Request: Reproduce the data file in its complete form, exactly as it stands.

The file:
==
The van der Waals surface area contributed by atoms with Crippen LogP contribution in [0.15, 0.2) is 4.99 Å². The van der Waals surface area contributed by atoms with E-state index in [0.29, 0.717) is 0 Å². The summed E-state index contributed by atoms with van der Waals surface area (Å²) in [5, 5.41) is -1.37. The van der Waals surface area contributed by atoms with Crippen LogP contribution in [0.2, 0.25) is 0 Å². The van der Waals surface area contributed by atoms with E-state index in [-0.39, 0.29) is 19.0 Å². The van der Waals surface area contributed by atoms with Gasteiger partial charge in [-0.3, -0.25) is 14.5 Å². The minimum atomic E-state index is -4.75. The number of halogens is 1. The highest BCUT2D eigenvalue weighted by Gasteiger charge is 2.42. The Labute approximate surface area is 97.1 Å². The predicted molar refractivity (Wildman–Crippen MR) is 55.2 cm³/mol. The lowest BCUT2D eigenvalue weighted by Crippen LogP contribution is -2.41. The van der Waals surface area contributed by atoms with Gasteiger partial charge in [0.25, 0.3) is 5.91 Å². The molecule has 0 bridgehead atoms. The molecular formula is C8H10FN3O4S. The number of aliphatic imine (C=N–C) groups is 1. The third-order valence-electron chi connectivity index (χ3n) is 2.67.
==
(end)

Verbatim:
The van der Waals surface area contributed by atoms with Crippen LogP contribution in [0.15, 0.2) is 4.99 Å². The van der Waals surface area contributed by atoms with E-state index in [0.29, 0.717) is 0 Å². The summed E-state index contributed by atoms with van der Waals surface area (Å²) in [5, 5.41) is -1.37. The van der Waals surface area contributed by atoms with Crippen LogP contribution in [0.2, 0.25) is 0 Å². The van der Waals surface area contributed by atoms with E-state index in [-0.39, 0.29) is 19.0 Å². The van der Waals surface area contributed by atoms with Gasteiger partial charge in [-0.3, -0.25) is 14.5 Å². The minimum atomic E-state index is -4.75. The number of halogens is 1. The highest BCUT2D eigenvalue weighted by Gasteiger charge is 2.42. The Labute approximate surface area is 97.1 Å². The predicted molar refractivity (Wildman–Crippen MR) is 55.2 cm³/mol. The lowest BCUT2D eigenvalue weighted by Crippen LogP contribution is -2.41. The van der Waals surface area contributed by atoms with Gasteiger partial charge in [0.25, 0.3) is 5.91 Å². The molecule has 0 bridgehead atoms. The molecular formula is C8H10FN3O4S. The number of aliphatic imine (C=N–C) groups is 1. The third-order valence-electron chi connectivity index (χ3n) is 2.67.